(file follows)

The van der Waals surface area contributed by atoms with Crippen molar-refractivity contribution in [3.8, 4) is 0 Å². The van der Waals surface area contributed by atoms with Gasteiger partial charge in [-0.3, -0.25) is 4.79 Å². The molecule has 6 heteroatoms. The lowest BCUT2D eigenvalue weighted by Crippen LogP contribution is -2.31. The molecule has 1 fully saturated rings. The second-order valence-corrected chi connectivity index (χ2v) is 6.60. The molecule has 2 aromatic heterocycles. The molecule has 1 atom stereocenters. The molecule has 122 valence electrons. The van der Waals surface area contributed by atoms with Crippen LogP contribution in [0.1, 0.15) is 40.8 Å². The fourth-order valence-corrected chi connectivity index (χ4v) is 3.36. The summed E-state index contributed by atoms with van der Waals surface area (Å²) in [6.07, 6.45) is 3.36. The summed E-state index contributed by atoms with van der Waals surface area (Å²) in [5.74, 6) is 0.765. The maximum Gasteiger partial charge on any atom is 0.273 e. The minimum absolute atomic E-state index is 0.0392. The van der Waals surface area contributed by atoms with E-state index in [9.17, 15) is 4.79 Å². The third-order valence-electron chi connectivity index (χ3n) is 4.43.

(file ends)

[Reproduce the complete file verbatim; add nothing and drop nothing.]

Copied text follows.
The van der Waals surface area contributed by atoms with Crippen molar-refractivity contribution in [3.8, 4) is 0 Å². The van der Waals surface area contributed by atoms with Gasteiger partial charge in [-0.3, -0.25) is 4.79 Å². The molecule has 6 heteroatoms. The lowest BCUT2D eigenvalue weighted by Crippen LogP contribution is -2.31. The molecule has 1 fully saturated rings. The second-order valence-corrected chi connectivity index (χ2v) is 6.60. The molecule has 2 aromatic heterocycles. The molecule has 1 atom stereocenters. The molecule has 122 valence electrons. The van der Waals surface area contributed by atoms with Crippen LogP contribution in [0.1, 0.15) is 40.8 Å². The fourth-order valence-corrected chi connectivity index (χ4v) is 3.36. The summed E-state index contributed by atoms with van der Waals surface area (Å²) in [6.07, 6.45) is 3.36. The summed E-state index contributed by atoms with van der Waals surface area (Å²) in [5.74, 6) is 0.765. The maximum Gasteiger partial charge on any atom is 0.273 e. The minimum absolute atomic E-state index is 0.0392. The van der Waals surface area contributed by atoms with E-state index in [9.17, 15) is 4.79 Å². The third-order valence-electron chi connectivity index (χ3n) is 4.43.